Legend has it that the Burugupalli Rajeshwar Swamy temple in Mamda mandal of Nirmal district and the famous Raja Rajeshwar temple in Rajanna Sircilla district were built simultaneously during the Chola period. While the larger Vemulawada temple is the centre of attraction in Telangana State when it comes to Sivaratri celebrations, the much smaller temple of one of Lord Siva’s images at Burugupalli attracts hundreds of devotees.

The Burugupalli temple located close to the NH 44 hosts a jatara during the two-day period when Sivaratri is celebrated. Devotees visit the temple even from Karimnagar and Nizamabad districts.

Scenic location

The temple of Lord Siva, who appears as Lord Someshwara is a cave temple located on the face of the second waterfall at Kuntala. It also attracts hundreds of devotees including those from Maharashtra.

The devotees spend the Sivaratri night at the foot of the almost dried up waterfalls in the Kuntala valley singing bhajans and devotional songs. The atmosphere is literally ethereal given the scenic beauty and nature spread all over.

The Forest department makes arrangements for devotees to access the cave temple by erecting an iron step ladder. A jatara is also a feature of Sivaratri celebrations at this place.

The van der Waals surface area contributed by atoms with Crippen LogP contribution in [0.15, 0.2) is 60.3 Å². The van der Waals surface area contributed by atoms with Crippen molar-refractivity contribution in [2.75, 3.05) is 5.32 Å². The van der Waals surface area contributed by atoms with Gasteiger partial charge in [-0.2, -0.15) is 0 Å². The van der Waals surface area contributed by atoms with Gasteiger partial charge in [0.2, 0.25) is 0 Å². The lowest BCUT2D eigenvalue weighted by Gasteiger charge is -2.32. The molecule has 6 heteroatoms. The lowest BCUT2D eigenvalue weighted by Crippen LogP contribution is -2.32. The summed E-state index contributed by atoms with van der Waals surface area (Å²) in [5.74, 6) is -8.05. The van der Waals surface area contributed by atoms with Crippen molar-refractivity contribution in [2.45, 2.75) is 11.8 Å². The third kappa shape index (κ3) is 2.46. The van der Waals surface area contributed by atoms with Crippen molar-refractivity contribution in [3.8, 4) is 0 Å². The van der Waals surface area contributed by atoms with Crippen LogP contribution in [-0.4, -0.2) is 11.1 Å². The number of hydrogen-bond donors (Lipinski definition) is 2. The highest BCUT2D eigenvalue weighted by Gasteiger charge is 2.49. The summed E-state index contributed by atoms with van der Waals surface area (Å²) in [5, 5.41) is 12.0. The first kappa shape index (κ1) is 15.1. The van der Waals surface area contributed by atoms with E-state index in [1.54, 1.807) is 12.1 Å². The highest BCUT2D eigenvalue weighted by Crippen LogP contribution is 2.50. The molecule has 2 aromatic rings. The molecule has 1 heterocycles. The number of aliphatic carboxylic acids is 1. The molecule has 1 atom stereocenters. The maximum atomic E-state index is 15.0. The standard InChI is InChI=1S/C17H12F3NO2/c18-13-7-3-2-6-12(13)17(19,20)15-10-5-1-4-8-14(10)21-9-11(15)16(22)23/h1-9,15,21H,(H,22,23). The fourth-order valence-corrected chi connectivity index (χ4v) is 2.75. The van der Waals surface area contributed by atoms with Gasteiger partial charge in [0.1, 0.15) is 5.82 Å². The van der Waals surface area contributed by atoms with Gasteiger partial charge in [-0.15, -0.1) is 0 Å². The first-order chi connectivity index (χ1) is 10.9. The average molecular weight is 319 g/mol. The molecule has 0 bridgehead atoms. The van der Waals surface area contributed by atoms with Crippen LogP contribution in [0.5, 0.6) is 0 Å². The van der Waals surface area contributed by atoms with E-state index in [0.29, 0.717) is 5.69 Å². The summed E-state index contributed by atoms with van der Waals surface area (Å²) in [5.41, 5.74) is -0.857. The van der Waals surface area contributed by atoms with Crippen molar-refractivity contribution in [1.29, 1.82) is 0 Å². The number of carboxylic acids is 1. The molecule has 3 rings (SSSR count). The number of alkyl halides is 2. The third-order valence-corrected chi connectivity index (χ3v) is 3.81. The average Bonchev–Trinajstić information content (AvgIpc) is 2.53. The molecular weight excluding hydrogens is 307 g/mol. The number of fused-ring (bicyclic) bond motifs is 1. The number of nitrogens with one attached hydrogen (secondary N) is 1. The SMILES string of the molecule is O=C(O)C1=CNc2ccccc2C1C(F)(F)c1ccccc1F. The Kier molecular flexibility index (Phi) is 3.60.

Chalukyan period

Another Siva temple from olden times is the famous Kadile Papahareshwara Swamy temple in Dilawarpur mandal of Nirmal district. The temple was built in the 10-11 centuries during Chalukyan period.

The temple got its name, Kadile, from the belief that the Shiva Lingam swings slightly. Kadile means one which swings and the temple is located in picturesque surroundings.

Devotees from all over Nirmal district and neighbouring places in Maharashtra arrive here to offer prayers in connection with Sivaratri. They spend the night in the thick forest surrounding the temple.